From the Mailbag: Thoughts on adding rubber to leather sole shoes?
Shoes pictured above – The Allen Edmonds Weybridge. Currently unavailable.
I just picked up a pair of the Allen Edmonds Strand that you’d highlighted in your article on the Nordstrom Sale. I’ve got a pair of Park Avenues that I’ve had for years (refurbished twice), so I knew they’d be a solid bet.
I also have two pairs of loafers that I’ve had the rubber catspaws added to the bottom to extend the life of the sole before having to send them in for re-soling. So far they seem to be helping ward off the too-frequent intervals at which I have to get my leather-soled shoes repaired.
I haven’t put them on my AE’s, but expect I will this time around. Ever have anyone mention rubber soles on the site? Or heard of a downside to using them? They don’t seem to add any bulk to the outline of the shoe, and so far I’ve been pretty happy with them.
Topys, Cat’s Paws, and Vibram sole protectors are all basically the same thing. They’re a rubbery sheet that a cobbler (the fellas who work on shoes, not the tasty dessert) can apply to the bottom of leather sole shoes in order to make them more durable. Leather soles wear away and will eventually need to be replaced. These act as an extra barrier between your leather soles and the sandpaper like paved roads we walk every day. Damn Romans.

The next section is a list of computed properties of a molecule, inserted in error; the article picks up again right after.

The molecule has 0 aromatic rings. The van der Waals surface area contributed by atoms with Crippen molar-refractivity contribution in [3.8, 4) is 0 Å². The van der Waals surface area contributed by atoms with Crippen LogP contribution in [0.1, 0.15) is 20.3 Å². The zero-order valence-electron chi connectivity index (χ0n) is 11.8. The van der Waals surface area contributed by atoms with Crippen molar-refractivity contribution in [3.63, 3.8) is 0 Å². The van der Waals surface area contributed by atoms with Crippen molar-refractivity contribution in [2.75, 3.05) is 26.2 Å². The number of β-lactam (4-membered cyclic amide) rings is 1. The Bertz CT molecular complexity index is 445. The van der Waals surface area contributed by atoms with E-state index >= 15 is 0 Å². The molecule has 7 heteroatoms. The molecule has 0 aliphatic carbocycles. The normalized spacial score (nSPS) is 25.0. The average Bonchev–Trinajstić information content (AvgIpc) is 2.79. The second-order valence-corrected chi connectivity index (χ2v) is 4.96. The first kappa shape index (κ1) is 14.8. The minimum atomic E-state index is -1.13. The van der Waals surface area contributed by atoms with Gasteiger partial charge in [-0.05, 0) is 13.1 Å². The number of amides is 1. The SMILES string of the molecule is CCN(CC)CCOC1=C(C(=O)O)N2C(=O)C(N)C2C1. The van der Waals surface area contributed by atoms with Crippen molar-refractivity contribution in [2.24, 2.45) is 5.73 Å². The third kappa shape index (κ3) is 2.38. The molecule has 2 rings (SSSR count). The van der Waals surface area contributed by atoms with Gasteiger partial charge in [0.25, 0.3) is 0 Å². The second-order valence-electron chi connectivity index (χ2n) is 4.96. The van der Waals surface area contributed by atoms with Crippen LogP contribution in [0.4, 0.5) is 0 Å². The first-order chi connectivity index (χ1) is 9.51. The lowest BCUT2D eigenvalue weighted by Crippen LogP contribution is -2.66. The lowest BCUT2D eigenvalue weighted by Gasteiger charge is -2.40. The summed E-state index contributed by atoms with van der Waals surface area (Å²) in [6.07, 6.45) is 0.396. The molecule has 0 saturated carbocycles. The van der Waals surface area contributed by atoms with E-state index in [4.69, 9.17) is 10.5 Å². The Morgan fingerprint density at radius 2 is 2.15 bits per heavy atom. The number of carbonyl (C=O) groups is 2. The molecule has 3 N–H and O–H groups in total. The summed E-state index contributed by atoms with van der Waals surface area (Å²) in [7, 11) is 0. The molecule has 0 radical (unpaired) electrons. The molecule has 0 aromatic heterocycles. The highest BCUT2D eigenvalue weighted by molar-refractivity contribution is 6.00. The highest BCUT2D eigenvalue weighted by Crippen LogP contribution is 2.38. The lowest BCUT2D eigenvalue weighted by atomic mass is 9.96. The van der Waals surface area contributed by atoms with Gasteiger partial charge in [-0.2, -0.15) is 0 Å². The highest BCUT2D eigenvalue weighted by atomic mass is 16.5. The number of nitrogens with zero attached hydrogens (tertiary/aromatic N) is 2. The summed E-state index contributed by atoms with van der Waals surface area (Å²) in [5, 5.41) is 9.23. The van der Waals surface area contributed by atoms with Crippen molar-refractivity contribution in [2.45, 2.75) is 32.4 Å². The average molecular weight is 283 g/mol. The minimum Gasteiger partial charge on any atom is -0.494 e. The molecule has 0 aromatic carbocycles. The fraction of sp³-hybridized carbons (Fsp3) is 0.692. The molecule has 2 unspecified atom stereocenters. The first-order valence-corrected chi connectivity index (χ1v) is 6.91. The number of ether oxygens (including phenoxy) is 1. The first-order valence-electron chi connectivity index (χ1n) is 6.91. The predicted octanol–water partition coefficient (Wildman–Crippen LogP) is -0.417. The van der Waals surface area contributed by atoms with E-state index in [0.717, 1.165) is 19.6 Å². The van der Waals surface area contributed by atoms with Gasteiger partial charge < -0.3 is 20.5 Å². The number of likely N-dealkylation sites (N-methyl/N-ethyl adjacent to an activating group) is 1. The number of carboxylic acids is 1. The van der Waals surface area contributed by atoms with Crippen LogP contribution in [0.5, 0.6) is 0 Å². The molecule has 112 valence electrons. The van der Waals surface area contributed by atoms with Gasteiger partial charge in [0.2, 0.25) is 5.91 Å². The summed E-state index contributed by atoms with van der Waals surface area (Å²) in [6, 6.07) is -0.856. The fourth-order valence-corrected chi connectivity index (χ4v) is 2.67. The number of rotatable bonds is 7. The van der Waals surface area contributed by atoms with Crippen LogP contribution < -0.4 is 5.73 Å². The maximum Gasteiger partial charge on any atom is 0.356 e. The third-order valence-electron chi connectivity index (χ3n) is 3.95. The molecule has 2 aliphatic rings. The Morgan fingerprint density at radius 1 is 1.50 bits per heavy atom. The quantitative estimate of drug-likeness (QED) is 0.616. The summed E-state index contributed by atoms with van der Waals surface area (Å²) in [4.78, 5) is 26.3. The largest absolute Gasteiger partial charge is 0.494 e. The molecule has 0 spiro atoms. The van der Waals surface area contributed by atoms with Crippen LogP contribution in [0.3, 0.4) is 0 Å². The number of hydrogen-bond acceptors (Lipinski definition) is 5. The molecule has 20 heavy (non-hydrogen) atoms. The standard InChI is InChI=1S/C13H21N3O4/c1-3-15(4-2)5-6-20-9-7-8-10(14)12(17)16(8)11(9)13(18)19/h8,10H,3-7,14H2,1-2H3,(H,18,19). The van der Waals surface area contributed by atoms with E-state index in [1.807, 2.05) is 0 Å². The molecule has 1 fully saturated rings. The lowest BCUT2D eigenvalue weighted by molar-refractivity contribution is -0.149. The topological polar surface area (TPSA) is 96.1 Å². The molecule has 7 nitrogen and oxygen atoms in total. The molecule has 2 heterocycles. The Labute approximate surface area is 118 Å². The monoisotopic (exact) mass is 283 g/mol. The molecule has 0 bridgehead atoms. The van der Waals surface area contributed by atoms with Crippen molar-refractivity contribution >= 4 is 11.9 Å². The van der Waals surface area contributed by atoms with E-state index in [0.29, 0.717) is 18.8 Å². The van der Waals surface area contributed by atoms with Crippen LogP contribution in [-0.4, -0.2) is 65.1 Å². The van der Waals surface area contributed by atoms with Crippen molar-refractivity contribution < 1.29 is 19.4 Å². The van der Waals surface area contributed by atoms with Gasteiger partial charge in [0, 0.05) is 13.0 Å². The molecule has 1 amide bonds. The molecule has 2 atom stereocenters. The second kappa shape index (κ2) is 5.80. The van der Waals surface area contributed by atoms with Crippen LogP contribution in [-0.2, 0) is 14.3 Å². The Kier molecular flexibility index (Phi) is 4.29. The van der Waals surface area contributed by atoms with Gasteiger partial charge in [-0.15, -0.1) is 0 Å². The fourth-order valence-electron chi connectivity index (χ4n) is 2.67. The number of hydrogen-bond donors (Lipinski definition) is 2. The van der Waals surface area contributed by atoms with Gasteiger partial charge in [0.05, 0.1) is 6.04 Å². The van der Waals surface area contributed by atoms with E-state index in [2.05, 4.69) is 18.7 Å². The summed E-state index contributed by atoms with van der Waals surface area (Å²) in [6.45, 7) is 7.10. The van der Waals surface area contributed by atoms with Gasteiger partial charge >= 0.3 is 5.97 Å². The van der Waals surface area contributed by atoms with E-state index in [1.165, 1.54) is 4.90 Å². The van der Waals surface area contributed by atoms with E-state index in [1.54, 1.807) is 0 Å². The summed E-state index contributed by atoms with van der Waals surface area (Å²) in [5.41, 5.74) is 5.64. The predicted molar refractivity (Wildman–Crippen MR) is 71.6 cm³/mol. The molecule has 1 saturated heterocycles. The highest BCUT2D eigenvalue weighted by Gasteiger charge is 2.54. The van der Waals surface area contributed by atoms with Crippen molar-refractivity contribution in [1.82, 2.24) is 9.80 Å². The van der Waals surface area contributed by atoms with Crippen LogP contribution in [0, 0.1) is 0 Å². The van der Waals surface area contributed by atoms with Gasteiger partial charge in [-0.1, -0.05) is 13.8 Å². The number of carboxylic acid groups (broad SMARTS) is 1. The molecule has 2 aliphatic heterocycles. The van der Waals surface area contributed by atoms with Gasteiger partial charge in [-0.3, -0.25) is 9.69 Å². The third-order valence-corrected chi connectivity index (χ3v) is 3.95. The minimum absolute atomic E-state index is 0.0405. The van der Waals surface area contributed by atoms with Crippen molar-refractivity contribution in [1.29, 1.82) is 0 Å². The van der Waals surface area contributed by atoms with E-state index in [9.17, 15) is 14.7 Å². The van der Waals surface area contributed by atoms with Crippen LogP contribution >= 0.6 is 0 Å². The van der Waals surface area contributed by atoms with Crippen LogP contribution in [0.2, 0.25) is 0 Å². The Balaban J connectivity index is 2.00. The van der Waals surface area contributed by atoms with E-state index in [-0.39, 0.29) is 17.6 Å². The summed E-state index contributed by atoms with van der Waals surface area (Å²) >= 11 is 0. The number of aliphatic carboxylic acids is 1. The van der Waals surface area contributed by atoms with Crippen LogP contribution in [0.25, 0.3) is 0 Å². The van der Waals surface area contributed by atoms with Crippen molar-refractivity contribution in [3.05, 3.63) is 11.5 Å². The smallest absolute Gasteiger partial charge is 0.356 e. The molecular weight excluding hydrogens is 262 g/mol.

A good sign of a quality shoe is a leather sole (there are certainly exceptions), and the fact that they require more maintenance is sort of what you’re buying into.
Yet it’s completely understandable that some want to protect their investment. And congrats to Ryan for investing in a pair of Strands, but here’s why I’m thinking he should skip the extra protection:
Your thoughts on adding rubber sole protectors to leather sole shoes? Do you think those extra scrapes on a leather sole add character? Or are they ugly, messy and wreck the look? Leave it all in the comments section below.